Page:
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The poetry of Twitter, or the significance of what you had for breakfast

Twitter: Millions use it to broadcast tiny bits of thought and notes about their days to other Twitter users around the world.

Some see these often inane and uninteresting dispatches as proof of Twitter’s worthlessness, but not Robert Bennet and Ben Leubner.

The two Montana State University English professors see strong ties between Twitter and some of the best poetry of the past century.

About 35 people attended the professors’ mid-April talk on the “Poetics of Twittering,” held in conjunction with National Poetry Month.

“We thought it was a way for people to see a connection between poetry and what they’re doing in their daily lives,” Bennett said.

Critics of Twitter, like political analyst William Bradley, say they don’t want tweets about a person’s breakfast interrupting their day.

Bradley wrote, “If someone … demands to tell me about their desire for a baked potato and a viewing of ‘The Singing Nun,’ I’m not too happy.”

But Leubner argues that a tweet about this morning’s breakfast can be about more than simply waffles and orange juice.

“We see something deeper in the idea of what you had for breakfast,” he said.

As an example, Bennett notes poet Frank O’Hara, who often wrote in a style prescient of Twitter, as in his 1964 book “Lunch Poems.”

In “A Step Away from Them,” O’Hara describes the sights seen on a lunch-hour walk: people eating, cabs driving, a bargain wristwatch.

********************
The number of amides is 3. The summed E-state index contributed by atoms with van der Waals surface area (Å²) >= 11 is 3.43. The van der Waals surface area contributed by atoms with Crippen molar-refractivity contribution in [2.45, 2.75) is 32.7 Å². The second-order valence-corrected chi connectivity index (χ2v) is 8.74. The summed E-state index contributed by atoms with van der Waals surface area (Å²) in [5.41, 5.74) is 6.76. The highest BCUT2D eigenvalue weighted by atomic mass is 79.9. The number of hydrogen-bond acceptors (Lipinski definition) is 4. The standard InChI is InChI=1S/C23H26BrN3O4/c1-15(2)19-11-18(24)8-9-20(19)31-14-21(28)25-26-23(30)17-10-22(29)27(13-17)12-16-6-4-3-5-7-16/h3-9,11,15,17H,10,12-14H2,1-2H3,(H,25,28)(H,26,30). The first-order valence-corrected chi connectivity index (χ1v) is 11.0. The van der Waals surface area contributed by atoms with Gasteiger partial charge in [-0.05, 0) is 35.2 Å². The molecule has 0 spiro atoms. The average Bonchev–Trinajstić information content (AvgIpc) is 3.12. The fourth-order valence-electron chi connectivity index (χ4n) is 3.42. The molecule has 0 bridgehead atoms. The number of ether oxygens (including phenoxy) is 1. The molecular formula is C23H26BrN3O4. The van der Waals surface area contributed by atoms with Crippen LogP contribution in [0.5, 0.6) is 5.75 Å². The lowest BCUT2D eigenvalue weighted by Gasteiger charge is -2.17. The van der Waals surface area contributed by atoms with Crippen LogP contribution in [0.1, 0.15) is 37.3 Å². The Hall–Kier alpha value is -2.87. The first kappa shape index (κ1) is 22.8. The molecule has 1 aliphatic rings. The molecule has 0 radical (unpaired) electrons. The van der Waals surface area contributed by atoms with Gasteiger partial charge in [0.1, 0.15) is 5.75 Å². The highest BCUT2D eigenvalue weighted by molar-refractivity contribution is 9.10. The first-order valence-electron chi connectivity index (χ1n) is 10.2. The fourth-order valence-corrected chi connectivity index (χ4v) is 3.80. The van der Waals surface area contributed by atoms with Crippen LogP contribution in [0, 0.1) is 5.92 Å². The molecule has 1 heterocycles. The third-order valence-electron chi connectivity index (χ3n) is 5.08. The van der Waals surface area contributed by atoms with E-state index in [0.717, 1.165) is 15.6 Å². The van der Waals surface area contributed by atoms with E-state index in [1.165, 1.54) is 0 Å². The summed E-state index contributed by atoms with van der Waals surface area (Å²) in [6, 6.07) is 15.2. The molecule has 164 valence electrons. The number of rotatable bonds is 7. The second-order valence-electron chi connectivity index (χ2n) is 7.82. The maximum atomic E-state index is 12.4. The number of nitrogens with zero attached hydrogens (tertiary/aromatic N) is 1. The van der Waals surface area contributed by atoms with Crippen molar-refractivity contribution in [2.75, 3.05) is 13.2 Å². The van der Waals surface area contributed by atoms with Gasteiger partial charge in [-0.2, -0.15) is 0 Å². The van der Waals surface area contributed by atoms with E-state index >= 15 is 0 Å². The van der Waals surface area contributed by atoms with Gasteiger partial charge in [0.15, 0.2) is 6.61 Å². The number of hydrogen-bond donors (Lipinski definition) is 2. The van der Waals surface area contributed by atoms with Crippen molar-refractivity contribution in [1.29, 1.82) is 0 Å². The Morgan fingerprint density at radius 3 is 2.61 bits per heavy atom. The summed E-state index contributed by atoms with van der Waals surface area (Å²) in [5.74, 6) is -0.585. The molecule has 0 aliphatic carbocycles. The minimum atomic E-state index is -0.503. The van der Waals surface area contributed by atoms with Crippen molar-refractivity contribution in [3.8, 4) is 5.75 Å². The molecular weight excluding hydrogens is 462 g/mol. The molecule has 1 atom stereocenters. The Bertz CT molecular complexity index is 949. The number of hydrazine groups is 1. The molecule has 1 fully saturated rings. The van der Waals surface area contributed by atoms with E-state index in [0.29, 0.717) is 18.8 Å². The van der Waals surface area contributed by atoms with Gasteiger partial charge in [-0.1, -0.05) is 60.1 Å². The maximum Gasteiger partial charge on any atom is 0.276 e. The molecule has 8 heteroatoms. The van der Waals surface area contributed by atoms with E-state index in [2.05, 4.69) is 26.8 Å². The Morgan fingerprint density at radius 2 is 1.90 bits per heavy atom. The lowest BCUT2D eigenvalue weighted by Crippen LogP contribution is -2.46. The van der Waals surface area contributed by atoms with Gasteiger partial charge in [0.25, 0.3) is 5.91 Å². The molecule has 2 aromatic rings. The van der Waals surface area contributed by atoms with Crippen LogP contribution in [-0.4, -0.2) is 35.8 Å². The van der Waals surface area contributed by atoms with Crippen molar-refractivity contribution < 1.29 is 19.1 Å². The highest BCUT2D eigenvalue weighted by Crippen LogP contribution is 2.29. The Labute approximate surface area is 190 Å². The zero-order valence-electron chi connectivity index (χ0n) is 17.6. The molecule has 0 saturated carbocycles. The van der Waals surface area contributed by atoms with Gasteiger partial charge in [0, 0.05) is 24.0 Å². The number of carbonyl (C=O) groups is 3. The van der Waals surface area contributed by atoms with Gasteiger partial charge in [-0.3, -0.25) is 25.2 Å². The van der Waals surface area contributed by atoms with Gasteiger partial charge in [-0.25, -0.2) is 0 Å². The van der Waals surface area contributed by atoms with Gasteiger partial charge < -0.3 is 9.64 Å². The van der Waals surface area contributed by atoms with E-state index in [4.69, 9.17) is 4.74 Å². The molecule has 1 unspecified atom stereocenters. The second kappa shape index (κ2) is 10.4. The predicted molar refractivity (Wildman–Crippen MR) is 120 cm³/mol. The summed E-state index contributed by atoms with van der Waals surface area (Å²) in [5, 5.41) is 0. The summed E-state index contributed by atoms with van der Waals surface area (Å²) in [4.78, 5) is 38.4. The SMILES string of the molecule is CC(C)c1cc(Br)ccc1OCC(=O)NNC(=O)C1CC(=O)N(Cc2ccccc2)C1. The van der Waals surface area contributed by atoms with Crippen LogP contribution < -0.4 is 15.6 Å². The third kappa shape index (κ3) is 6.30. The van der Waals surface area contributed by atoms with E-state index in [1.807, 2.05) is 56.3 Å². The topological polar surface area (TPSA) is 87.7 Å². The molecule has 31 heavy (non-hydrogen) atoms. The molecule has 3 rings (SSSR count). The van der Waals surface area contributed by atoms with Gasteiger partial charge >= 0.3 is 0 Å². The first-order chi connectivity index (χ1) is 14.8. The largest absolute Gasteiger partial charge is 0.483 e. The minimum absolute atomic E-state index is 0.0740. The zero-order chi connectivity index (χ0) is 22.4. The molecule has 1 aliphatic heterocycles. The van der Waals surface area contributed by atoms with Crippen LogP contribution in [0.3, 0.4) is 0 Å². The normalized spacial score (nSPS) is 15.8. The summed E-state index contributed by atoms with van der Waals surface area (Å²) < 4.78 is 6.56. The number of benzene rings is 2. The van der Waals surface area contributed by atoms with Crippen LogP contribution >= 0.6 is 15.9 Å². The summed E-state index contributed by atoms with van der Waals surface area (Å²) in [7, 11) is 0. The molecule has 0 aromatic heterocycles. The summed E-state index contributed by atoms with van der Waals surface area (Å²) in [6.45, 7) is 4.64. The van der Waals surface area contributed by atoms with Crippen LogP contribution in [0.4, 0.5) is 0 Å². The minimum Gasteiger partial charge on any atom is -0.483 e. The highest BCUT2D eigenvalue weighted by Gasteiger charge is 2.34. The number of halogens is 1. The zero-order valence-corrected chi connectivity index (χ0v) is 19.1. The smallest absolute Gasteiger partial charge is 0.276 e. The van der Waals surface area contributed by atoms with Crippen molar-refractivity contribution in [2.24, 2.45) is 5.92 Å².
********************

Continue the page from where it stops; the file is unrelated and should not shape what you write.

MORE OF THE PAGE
“A glass of papaya juice and back to work. My heart is in my pocket, it is Poems by Pierre Reverdy,” O’Hara wrote.

“There’s this idea that art has to be deep and abstract and about Greek mythology,” Bennett said. “Yeah, that’s one kind of art, but not the only kind.”

Twitter is an appropriate medium for our fast-paced modern times, Leubner says, Plus, it can be a gateway to writing and reading poetry.

“You should take the material of your life and turn it into something interesting,” he said.

“There’s a real challenge to tweeting. You have to say something important and say it quickly,” Bennett said.

“Instead of telling the kids to quit tweeting and go to school, we should teach them to be more thoughtful in their tweeting,” he said.

Further reading: The professors suggest O’Hara, Lawrence Ferlinghetti and the beat poets as good starting points for “daily life” poetry.

Michael Becker always wants story ideas. Reach him at 582-2657, [email protected] or on Twitter at @superjaberwocky.